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To China's Human Rights Lawyers: The Elite of the Elite, Conscience of Lawyers

December 10, 2015

If it was said that previously I did my utmost to avoid the circle of human rights lawyers, it would be because of lawyer Li Heping. I really couldn’t stand the police watching the front door of my own home every day; I couldn’t stand my husband being thrown into various police substations when he was working on cases in different locations; and I couldn’t stand my husband being black-hooded, kidnapped, and violently beaten. After the 709 Crackdown, I wanted to understand why these lawyers became human rights lawyers, and how they could choose a path of thankless work, little money, and unavoidable slander in a field that outsiders perceive to be paved with gold.

After being in contact with human rights lawyers for five months, I can sincerely say from the bottom of my heart: this group of human rights lawyers is the elite of the elite, the conscience of lawyers!

All those billionaire plutocrats, those high officials who have finally maneuvered their way to the top, are seen as the elite in the eyes of the world. But the real elite are not them at all! Only those who still possess a shred of conscience can have the opportunity to become the elite. In societies with a rule of law, it is not rare for lawyers to handle cases in accordance with the law. But in an environment which purports to have a rule of law but in fact allows unscrupulous trampling on the law, legally protecting defendants’ fundamental rights is to risk being suspected of “subversion of state power” or “provoking troubles,” or risk being “disappeared.” Therefore, I call human rights lawyers the elite of the elite, not because of their erudition or abilities—of course they are outstanding, but any lawyer can do what they do—but because of their dedication, perseverance, and refusal to give up.

They persist in demanding protection of the fundamental yet deprived rights of each of their clients: the right to meet with a lawyer, the right to communicate, the right to freedom from torture, etc. It is precisely because of this that police, procuratorate, court, and other officials, who, originally at odds with human rights lawyers—including those disgraced officials who locked away Li Zhuang—desperately want to find one as soon as they are implicated in a criminal case. Because they know: only human rights lawyers will indomitably defend their fundamental rights, so that they may receive the maximum legal assistance and personal safety.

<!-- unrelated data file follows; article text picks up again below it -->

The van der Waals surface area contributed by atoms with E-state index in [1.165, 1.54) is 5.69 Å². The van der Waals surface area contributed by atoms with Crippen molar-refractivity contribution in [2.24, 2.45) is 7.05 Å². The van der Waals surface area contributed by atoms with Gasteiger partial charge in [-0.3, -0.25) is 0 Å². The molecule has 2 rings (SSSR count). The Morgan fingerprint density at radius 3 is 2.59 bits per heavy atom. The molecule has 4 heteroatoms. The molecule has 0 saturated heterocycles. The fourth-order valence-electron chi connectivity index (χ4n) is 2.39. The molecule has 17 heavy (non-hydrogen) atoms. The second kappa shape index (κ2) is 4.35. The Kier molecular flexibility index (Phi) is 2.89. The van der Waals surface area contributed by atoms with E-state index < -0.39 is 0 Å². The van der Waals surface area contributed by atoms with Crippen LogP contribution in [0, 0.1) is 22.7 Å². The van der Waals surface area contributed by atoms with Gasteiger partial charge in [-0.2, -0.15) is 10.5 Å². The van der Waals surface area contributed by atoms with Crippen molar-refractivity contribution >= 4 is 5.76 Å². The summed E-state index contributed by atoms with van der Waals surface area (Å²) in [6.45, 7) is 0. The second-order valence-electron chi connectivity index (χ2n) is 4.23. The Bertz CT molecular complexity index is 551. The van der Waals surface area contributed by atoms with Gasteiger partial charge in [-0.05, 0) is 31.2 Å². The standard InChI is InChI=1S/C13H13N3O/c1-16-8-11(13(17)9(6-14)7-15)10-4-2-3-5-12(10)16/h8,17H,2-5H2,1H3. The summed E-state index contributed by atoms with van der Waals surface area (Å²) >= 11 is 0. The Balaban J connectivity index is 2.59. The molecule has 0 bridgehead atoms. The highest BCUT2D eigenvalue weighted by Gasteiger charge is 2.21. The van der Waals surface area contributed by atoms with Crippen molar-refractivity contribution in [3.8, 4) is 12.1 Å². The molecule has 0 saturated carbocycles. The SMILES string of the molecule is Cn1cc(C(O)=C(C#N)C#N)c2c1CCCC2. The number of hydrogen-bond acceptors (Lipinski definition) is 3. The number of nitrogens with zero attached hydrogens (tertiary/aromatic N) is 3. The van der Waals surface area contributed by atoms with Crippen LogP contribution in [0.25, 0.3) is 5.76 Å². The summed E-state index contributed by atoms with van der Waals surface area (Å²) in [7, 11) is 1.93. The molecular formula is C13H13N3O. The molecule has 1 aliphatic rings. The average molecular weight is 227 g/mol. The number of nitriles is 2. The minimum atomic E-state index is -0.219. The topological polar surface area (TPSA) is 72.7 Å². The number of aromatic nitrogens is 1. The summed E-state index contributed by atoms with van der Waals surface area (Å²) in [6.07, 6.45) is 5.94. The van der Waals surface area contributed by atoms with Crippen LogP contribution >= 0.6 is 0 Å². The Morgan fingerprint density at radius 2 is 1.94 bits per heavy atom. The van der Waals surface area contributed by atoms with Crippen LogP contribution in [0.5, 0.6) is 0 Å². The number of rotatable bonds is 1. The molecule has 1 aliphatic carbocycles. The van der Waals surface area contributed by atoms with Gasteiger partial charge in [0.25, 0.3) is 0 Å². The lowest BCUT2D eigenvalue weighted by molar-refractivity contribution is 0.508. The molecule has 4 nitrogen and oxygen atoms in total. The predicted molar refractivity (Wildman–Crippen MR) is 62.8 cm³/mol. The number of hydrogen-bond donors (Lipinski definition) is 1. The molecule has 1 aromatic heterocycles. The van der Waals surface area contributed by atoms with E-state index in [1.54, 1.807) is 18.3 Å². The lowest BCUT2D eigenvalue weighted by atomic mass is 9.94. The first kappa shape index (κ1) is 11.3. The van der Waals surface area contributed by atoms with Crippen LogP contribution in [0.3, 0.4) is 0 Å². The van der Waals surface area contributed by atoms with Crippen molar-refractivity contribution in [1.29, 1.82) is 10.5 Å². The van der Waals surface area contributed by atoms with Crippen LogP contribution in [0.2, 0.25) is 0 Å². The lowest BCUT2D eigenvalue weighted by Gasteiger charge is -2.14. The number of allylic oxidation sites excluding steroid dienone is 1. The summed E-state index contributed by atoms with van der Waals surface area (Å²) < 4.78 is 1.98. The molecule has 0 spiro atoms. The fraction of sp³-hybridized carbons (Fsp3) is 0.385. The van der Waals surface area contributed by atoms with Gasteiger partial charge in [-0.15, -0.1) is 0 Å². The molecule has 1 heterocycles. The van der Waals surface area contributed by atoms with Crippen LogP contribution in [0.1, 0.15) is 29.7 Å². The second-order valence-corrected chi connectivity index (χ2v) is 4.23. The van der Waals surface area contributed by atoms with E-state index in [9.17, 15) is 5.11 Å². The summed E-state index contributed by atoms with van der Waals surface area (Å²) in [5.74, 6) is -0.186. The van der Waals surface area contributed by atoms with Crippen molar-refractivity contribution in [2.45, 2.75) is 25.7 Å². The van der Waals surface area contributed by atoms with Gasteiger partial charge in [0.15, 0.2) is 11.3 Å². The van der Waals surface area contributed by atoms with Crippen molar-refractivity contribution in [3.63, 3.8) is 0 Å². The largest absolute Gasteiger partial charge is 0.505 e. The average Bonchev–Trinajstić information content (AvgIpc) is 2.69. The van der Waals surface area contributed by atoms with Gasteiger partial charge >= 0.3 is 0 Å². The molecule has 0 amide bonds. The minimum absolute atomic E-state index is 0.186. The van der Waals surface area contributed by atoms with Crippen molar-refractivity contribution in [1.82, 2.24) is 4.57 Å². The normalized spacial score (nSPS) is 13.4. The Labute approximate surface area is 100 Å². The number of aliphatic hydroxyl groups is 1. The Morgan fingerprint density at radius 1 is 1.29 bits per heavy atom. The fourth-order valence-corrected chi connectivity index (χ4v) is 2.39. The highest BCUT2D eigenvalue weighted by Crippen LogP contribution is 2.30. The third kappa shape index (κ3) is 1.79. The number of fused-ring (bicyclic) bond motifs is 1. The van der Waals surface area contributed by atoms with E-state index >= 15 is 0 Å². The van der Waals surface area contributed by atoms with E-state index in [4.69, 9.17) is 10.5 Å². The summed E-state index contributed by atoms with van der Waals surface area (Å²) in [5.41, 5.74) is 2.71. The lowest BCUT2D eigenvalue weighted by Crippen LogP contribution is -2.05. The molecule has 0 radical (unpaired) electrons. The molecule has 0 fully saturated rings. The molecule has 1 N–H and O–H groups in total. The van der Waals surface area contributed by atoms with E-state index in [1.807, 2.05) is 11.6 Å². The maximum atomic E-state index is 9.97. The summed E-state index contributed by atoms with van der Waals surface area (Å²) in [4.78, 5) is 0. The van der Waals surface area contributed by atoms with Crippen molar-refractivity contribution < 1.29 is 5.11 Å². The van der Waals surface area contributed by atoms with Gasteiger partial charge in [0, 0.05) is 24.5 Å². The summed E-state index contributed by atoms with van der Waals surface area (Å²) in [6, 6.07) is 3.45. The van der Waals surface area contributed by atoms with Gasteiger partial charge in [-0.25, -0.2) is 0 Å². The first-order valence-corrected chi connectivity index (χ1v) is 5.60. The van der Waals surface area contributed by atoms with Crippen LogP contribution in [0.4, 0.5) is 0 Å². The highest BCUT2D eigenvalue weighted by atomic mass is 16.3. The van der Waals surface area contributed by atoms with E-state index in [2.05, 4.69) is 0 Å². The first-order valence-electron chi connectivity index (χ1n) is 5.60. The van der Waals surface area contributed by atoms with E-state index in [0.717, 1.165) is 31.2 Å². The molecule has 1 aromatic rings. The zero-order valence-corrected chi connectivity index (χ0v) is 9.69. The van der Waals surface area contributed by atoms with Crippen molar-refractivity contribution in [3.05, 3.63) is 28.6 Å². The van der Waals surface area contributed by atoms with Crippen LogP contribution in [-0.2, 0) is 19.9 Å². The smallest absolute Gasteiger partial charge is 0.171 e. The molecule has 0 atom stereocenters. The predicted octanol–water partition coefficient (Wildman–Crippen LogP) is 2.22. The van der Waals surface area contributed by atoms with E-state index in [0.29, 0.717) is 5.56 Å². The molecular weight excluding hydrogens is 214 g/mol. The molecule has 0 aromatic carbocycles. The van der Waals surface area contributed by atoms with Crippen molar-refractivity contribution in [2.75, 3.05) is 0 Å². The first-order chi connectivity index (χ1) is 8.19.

Therefore, let our former enemies who are thrown into prison, where money and power are no longer effective, know that human rights lawyers are higher than money and power—they serve only righteousness, and at the same time make people admire them. I feel that they deserve the title of “the elite of the elite.”

Furthermore, I said they are the conscience of all lawyers. Actually, I originally wanted to say “society’s conscience,” but afterwards I thought of lawyers as belonging to society—what is the meaning of this? Lawyers are a civilized society’s last line of defense. Many times, I have heard others relay what one defendant said: “I have inquired with many lawyers, but you are the only ones who are brave enough or are willing to take my case. If you were not here, I would have gone to blow up City Hall or stab people at the entrance of a kindergarten.”

I think back to Yang Jia. If he had met with any of the human rights lawyers from today, I reckon he wouldn’t have gone on a stabbing spree at the police station.

How many Chinese people, after being bullied by authorities, had planned to fight to their death but abandoned this extra-judicial path and turned instead towards seeking legal rights defense only because they met a human rights lawyer? China’s lawyers bear the heavy responsibility of defending civilization and universal values in this era of change. Human rights lawyers happen to be at the vanguard. They have never been heroes; they are just struggling within the entire nation’s numbness to not let themselves become numb. They are the sort of people who, when they see an infant being run over or an elderly person fall, struggle until they finally cannot bear it and stop in their tracks! Nothing more. The help they give is just their own legal knowledge, as they understand it, that’s all. They hold neither guns nor cannons, and have no way to use violence to subvert state power. If they hear mournful cries they stop in their tracks, and finally they lift up the person making those mournful cries. That’s all, nothing more.

Do not call them heroes; they are merely the elite of this society’s elite. They are the last line of defense for a civilized society—the conscience of all lawyers, that is all.

I pay respects to Chinese human rights lawyers. No matter how difficult the environment, fairness and justice are everlasting, compassion and kindness are everlasting!

Wang Qiaoling, wife of Li Heping, lawyer who was disappeared in 709 Crackdown

Written December 10, 2015, on the eve of International Human Rights Day.

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